Cannot be used as a main protein source, even with the addition of certain synthetic amino acids.
First, let us make clear that there is no gluten in corn. Gluten is the name given to certain structural proteins in wheat. In broader terms, the medical scientific community refers to “gluten” as certain proteins that can trigger celiac disease, and these proteins can be found in wheat, rye, triticale, barley, and oats, but not in corn. In other words, corn is gluten free. Thus, the term corn gluten is a misnomer at best, perhaps because of a lack of a better term.
Corn gluten feed can be thought of as a product very similar to de-oiled dried distillers grains with solubles (DDGS). Both ingredients are the co-products of starch removal, and both contain everything found in corn but the starch. In the case of DDGS, the starch is converted into ethanol where, in the case of corn gluten, the starch is retrieved to be used mainly in foods. Corn gluten products contain very little oil because the germ, which contains most of the oil in the corn kernel, is removed early in the process to produce corn oil. Something similar is done to DDGS with many products containing much less than 10% oil that was found in early DDGS products.
The co-products of corn wet milling to retrieve native starch are marketed in two different forms:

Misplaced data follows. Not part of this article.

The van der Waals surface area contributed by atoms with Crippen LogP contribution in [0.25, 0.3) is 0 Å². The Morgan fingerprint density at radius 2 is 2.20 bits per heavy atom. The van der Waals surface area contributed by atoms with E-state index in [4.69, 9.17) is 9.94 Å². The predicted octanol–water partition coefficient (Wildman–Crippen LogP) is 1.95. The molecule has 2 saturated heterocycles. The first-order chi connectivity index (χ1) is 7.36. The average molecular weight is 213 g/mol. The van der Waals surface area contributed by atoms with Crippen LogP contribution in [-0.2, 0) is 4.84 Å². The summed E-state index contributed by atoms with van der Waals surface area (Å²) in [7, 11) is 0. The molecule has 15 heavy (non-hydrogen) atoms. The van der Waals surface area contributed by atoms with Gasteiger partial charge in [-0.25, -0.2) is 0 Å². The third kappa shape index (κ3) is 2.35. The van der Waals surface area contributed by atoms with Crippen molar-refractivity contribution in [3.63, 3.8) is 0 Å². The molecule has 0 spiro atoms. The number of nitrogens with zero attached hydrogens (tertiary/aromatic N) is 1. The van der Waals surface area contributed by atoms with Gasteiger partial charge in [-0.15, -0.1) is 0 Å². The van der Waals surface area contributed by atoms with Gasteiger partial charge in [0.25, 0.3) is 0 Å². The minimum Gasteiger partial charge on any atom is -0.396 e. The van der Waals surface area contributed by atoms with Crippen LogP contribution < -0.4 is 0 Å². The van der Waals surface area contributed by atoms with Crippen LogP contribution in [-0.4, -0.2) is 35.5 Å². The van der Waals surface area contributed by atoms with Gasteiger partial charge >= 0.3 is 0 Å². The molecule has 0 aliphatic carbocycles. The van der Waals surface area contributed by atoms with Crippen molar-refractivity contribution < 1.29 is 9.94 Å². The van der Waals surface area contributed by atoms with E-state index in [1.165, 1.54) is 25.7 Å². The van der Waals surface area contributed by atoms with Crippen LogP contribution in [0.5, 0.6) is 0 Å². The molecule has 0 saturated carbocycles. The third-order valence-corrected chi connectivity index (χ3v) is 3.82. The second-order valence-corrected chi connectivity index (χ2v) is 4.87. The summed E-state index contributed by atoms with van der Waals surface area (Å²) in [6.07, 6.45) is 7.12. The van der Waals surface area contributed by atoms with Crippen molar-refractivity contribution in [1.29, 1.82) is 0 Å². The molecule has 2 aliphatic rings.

- Corn gluten feed with about 20% crude protein and 10% fiber (contains all the bran)
- Corn gluten meal with 40% or 60% crude protein with either half or no bran added
For this discussion, we focus on corn gluten feed because it is the least expensive product, and today the focus is to find alternatives to more expensive protein sources. So, we will examine the issues that characterize corn gluten feed as a protein source for broilers.
Apart from an excess of leucine (also common in DDGS) that can antagonize other branch-chain amino acids (valine and isoleucine), the protein of corn gluten feed is rich in methionine and limiting in lysine. So, it cannot be used as a main protein source, but only as a secondary one, even with the addition of certain synthetic amino acids. The second issue with this ingredient is that it contains all the pigments found in corn but in concentrated form. So, when fed along with regular corn, the pigmentation of broiler skin and legs will be intensified. Of course, using corn gluten feed and DDGS along with corn will maximize such effect. Nevertheless, all other things considered, this intense pigmentation can be a desirable effect in some markets, or the opposite in others.
The major issue with corn gluten feed is its low energy content (1,800 kcal/kg AMEn) that is associated with a high concentration of fiber (7.5%). These two figures determine the level of inclusion, which for broilers is best kept between 5% and 15%, easily arranged as 5%, 10%, and 15% in the starter, grower and finisher feeds, respectively. Older birds can handle diets with more fiber easier as they can adjust their feed intake better to account for diets with less energy. Higher levels of inclusion cannot be excluded, but for such work, it is best to consult with a nutritionist experienced on formulating feeds with agro-industrial products.